Lerner wrote: Of course you have to dig very long tunnels

    Perhaps the Helium beam exhaust of the Focus Fusion could be be used as a plasma torch to cut the maglev tunnels. The minimum rock to be vaporized would be around the circumference and a hole cut in the center to insert a rotary torch to cut out the back side of the rock plug. The rock plug would be removed mechanically, still a daunting task, I am sure. Or, we could just blast!

    I am not familiar with tunneling techniques and am not sure how a fusion plasma torch could be incorporated into the operation.

    #1995
    Avatarappan
    Member

    FF is not sitable,adaptable for 15 m dia Tunneling
    Reasonable Dim may be 3-5 km
    Tunneling is done by GIANT Cutter and
    Micro second time-delayed detonater

    Micro sec delay detonater

    FF

    #1997
    AvatarJolly Roger
    Member

    appan wrote: Tunneling is done by GIANT Cutter

    A mechanical cutter could be Focus Fusion powered. Multiple reactors could be used, if one is not enough.

    #2000
    AvatarJolly Roger
    Member

    appan wrote: FF is not sitable, adaptable for 15 m dia Tunneling

    Appan,

    I do not understand the word sitable, as it is not a standard English word. Do you mean suitable? If so, why do you say so?

    Why would a diameter of 15 meters be required for an evacuated tube? 5 meters may be sufficient.

    With a cross-continental transit time of 30 minutes, a single tube could provide service from either end every hour-and-a-half or two hours. A second tunnel need not be built at the same time as the first, nor immediately next to it.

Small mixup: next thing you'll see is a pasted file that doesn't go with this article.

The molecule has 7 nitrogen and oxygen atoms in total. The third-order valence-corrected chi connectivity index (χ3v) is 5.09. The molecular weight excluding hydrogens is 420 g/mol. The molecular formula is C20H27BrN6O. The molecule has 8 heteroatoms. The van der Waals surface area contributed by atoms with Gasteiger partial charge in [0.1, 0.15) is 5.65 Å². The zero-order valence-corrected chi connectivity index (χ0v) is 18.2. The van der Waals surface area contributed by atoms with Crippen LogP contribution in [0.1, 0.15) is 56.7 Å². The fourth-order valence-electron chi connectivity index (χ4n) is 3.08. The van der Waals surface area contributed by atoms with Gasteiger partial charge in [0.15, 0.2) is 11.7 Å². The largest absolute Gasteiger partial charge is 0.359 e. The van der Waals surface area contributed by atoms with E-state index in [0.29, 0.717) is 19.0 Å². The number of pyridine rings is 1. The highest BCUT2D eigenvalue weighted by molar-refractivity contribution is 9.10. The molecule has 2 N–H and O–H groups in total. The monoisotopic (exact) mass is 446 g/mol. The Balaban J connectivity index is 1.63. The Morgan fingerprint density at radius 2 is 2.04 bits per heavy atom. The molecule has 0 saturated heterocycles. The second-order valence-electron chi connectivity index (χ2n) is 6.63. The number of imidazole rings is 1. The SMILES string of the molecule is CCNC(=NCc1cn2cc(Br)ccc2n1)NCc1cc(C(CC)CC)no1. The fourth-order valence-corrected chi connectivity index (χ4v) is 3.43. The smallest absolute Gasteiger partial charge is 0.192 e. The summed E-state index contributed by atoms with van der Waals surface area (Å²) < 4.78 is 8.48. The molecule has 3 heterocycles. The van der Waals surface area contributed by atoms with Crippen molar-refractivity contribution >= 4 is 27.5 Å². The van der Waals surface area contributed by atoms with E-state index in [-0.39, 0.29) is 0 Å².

Reasonable Dim may be 3-5 km

    What do you mean by “Dim”? 3 to 5 kilometers for what?

    Tunneling is done by GIANT Cutter and Micro second time-delayed [detonator.]

    What do you mean by “micro-second time-delayed detonator”?

    #2001
    Avatarappan
    Member

    Time of blasting is set to delay in mus
    This will blast as a serial blast one by one sequencely

    #3313
    Avatarjamini
    Member

    In a presentation to the Seventh Symposium on Current Trends in International Fusion research, held a year ago, but recently released on the Web, Dr. Jan Brzosko reported that in 500 shots a DPF functioning at a peak current of 0.95 MA had neutron yields that had a standard deviation of only about 15%.

    Click4carbon

    #3329
    AvatarJolly Roger
    Member

    jamini wrote: … in 500 shots a DPF functioning at a peak current of 0.95 MA had neutron yields that had a standard deviation of only about 15%.

    What does this have to do with the topic being discussed in this thread, namely a cross-continental tunnel?

    #3386
    AvatarTasmodevil44
    Member

    Laser beams, electron beams, electrically charged and accelerated atoms, even highly focused ultrasound …… could all be driling and tunneling tools powered by focus fusion for underground construction.

    #3388
    AvatarTasmodevil44
    Member

    There may be one major problem :

    Lerner’s statement :

    ” But once the network is built, you would cut way down or even eliminate planes “

    Big business and entrenched interests (major airlines) will fight to kill this any way they can. This is why Los Angeles and many other cities of the United States have such a pathetic, wasteful transportation infrastructure.

    #3896
    AvatarAeronaut
    Member

    Assuming a plasma torch of sufficient power, why would we need to pull out a plug? Why not just set it to maybe a few cm depth per pass and use the PLC (computer) to “paint” inside the circle? By eliminating the gigantic metal cutters and the torque required to drive them, the machinery size, cost, and complexity goes way down, along with maintenance scheduling. I’m sure that how far a machine could “bore” through solid rock in a day would shoot through the roof.